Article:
Another brutal winter, another trail of roadway destruction left behind. This past winter in particular left Long Island’s roadways obliterated by cracks and potholes and Long Island residents desperate for repairs.
Five months into the year and Long Island is still fighting a plague of potholes. Due to budget restraints, budget cuts and time constraints, elected officials are having a hard time fixing these broken roads, leaving Long Island drivers, and their vehicles, to pay the ultimate price.
Potholes form when water seeps into roadway cracks and freezes, expanding the roadways with it, and then thaws, leaving behind a gaping hole where the frozen water once was.
According to a study by the Law Office of Michael Pines in San Diego, potholes are rated number 19 of the top 25 causes of car accidents. Potholes are also detrimental to any vehicle, and can put enormous strain on your tires, wheels, and suspension. A direct hit of a pothole can result in a loss of tire pressure/ tire air, and usually requires attention and immediate replacement.
According to analysis by TRIP, traffic on New York State’s highways increased 21 percent between 1990 and 201. In 2012 alone, around 213,000 vehicles used the Long Island Expressway daily between Exit 37 and the New York City line. With such an increasing presence on their roadways, Long Island’s roads are taking on even more wear and tear. Neglect of these increasing numbers will only lead to worse consequences for drivers and their vehicles.
Kenneth Schwier, service manager at Stony Brook’s Village Automotive Center repair shop, said that because each vehicle is unique, the range of damage that could happen to one’s car or truck varies from person to person.
Largely due to the large amounts of snow and ice from this past winter, Schwier says a higher number of cars than usual are coming in this year with problems caused by potholes or cracked roads. Schwier says there is a good chance that any damage done will be costly.
“We just had one vehicle come in from road problems and that was around $1,000,” said Schwier. “Officials are slow to fill in the potholes so they just sit there.”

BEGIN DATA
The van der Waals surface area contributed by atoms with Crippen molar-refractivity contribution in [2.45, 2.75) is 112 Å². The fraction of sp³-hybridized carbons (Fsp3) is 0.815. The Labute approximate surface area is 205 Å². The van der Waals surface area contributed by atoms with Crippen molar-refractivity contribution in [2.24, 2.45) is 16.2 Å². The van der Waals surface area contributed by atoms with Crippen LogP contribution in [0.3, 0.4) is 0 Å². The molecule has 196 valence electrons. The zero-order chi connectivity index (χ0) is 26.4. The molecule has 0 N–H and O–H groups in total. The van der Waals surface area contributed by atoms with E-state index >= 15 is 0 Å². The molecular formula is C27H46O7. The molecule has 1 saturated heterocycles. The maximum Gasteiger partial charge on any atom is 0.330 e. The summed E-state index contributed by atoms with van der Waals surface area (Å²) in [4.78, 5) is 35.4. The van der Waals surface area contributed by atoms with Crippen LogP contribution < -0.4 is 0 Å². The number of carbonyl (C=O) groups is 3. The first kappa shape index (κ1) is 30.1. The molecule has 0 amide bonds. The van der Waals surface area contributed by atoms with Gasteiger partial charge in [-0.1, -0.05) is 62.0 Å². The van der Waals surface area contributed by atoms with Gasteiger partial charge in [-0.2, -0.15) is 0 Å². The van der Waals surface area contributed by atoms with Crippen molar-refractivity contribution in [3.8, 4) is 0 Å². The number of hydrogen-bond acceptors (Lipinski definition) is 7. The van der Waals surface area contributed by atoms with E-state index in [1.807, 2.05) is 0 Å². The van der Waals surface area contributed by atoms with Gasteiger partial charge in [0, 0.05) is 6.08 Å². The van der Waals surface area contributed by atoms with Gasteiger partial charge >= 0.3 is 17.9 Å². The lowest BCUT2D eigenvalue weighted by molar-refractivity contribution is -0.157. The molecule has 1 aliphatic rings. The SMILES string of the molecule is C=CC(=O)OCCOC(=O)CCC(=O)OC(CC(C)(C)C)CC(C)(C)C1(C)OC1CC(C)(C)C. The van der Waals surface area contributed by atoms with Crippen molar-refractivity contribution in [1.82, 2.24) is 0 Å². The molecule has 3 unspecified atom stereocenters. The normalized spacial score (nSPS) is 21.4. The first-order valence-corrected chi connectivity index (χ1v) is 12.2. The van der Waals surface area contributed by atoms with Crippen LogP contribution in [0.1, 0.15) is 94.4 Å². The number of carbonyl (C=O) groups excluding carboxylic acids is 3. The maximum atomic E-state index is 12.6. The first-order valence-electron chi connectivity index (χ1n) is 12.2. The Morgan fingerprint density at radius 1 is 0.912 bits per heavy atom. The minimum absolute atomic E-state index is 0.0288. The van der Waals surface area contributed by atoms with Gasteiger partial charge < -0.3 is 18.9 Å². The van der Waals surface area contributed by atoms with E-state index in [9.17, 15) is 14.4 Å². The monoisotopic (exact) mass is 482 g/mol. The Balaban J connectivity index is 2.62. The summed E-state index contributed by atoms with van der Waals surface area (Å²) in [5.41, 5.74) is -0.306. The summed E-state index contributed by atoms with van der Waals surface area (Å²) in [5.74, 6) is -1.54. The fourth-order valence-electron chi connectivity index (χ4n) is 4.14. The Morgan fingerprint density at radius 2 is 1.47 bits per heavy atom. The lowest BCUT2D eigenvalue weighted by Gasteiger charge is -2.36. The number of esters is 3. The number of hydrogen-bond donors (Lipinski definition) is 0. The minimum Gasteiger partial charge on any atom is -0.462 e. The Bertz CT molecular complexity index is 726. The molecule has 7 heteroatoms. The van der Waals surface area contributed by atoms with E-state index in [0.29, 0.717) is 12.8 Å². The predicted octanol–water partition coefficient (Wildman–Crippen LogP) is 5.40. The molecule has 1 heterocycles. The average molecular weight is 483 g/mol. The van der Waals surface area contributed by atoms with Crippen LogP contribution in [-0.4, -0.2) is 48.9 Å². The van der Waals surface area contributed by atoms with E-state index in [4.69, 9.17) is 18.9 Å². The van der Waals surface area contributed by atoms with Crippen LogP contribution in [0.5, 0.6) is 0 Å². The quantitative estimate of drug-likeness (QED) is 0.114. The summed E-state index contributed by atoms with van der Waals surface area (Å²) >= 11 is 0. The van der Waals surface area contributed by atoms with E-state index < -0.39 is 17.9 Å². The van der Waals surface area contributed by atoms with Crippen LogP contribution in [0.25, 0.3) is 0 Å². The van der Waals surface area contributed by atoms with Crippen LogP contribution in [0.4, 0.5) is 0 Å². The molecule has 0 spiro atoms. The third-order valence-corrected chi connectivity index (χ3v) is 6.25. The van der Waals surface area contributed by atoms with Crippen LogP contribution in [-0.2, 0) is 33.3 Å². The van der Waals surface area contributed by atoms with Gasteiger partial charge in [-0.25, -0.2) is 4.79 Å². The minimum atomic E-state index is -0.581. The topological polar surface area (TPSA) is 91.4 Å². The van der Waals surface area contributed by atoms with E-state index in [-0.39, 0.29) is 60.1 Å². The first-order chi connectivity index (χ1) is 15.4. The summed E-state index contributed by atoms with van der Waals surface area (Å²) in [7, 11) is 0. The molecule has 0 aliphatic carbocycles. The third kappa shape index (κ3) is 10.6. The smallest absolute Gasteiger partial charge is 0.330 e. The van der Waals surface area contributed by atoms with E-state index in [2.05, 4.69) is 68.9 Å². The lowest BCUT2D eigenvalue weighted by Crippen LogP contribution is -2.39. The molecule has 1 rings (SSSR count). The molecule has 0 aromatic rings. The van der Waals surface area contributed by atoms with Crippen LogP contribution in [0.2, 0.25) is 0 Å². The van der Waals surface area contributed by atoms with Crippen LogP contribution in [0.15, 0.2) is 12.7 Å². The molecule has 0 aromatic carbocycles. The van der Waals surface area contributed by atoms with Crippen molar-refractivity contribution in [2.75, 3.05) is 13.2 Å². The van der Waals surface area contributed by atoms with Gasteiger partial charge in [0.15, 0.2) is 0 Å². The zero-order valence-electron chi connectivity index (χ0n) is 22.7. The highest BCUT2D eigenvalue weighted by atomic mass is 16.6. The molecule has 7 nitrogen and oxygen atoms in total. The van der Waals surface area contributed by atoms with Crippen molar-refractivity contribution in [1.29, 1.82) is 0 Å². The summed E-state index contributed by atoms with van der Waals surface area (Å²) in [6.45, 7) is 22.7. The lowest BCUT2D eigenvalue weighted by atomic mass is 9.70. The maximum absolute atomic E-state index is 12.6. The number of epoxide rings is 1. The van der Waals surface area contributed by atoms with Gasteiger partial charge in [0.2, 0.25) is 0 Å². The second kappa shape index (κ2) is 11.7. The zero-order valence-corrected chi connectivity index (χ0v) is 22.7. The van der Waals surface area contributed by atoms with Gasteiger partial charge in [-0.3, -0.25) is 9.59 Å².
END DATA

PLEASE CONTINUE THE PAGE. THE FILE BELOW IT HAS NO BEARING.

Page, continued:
However, elected officials are trying to battle these excessive potholes just as much as residents, but are losing due to lack of funding.
Glenn Jorgensen, Smithtown’s superintendent of highways, said that their budget has been getting slashed more and more each year. The amount got so low that Jorgensen had to request additional funding at the last board meeting, but even that won’t be enough to fix the roads that need the most help.
“Years ago we use to get $500,000, but the town board controller cut it down to about $265,000. This year they gave me $150,000 and I went through that pretty fast obviously and I had to request another $100,000,” said Jorgensen.
Each year, the Smithtown highway department lays out a road program listing all the major roadways that need to either be paved, micro sealed or completely reconstructed. The 2015 road program has hopes of repairing roads in Smithtown, Kings Park, Commack, Saint James, Nesconset, San Remo, Hauppauge and Fort Salonga.
While patching and repaving these roads is important, experts say that the best thing that can be done for damaged roads is to prevent things from getting worse.
Former NYC Transportation Commissioner, Lucius T. Riccio, said neglect, not winter, is the primary cause of potholes in an interview with Newsday.
“There are many roads that get through the winter without potholes. That’s because they’ve been resurfaced on the proper replacement cycle and maintained,” said Riccio. “Preventive medicine is the best medicine for people, and preventive maintenance is the best medicine for roads.”
Stony Brook University officials say that they are taking prevention into serious consideration with their plans to repair campus roads.
Terence Harrington, Stony Brook University’s Assistant Vice President for Facilities and Services, said he has been surveying the campus roads and noting areas that need patching.
“To prepare for next winter we are continuously inspecting our roads and walkways for any major issues and repairing them before the issue becomes larger,” said Harrington.
For Long Island drivers, it does not matter how the roads get fixed just as long as they do.
“It’s definitely a safety hazard because you don’t want to damage your car but at the same time you have to be mindful of other drivers,” said Domnick Raymond, a freshman psychology major at Stony Brook University. “I understand that there is a lot of congestion on these roads. I wish they would work on them more so safety could be better and it’d be a more enjoyable ride.”